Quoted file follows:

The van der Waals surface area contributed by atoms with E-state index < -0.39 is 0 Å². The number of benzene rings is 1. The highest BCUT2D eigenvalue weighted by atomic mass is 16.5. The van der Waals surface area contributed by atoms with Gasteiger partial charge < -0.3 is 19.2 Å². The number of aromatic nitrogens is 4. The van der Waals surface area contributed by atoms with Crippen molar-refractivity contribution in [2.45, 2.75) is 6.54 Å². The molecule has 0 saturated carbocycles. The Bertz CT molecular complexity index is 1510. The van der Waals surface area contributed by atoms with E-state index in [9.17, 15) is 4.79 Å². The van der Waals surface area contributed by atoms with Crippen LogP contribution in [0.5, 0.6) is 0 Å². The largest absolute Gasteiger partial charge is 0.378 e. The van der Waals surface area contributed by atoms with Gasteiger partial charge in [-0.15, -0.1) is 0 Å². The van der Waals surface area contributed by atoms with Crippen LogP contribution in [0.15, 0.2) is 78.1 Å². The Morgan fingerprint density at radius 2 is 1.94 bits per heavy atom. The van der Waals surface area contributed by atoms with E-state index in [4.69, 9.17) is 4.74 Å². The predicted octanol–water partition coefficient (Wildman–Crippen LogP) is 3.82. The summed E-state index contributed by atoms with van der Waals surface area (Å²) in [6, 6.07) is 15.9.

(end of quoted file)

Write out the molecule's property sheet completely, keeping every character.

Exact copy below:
The van der Waals surface area contributed by atoms with E-state index < -0.39 is 0 Å². The number of benzene rings is 1. The highest BCUT2D eigenvalue weighted by atomic mass is 16.5. The van der Waals surface area contributed by atoms with Gasteiger partial charge < -0.3 is 19.2 Å². The number of aromatic nitrogens is 4. The van der Waals surface area contributed by atoms with Crippen molar-refractivity contribution in [2.45, 2.75) is 6.54 Å². The molecule has 0 saturated carbocycles. The Bertz CT molecular complexity index is 1510. The van der Waals surface area contributed by atoms with E-state index in [9.17, 15) is 4.79 Å². The van der Waals surface area contributed by atoms with Crippen LogP contribution in [0.5, 0.6) is 0 Å². The largest absolute Gasteiger partial charge is 0.378 e. The van der Waals surface area contributed by atoms with Gasteiger partial charge in [-0.15, -0.1) is 0 Å². The van der Waals surface area contributed by atoms with Crippen LogP contribution in [0.15, 0.2) is 78.1 Å². The Morgan fingerprint density at radius 2 is 1.94 bits per heavy atom. The van der Waals surface area contributed by atoms with E-state index in [4.69, 9.17) is 4.74 Å². The predicted octanol–water partition coefficient (Wildman–Crippen LogP) is 3.82. The summed E-state index contributed by atoms with van der Waals surface area (Å²) in [6, 6.07) is 15.9.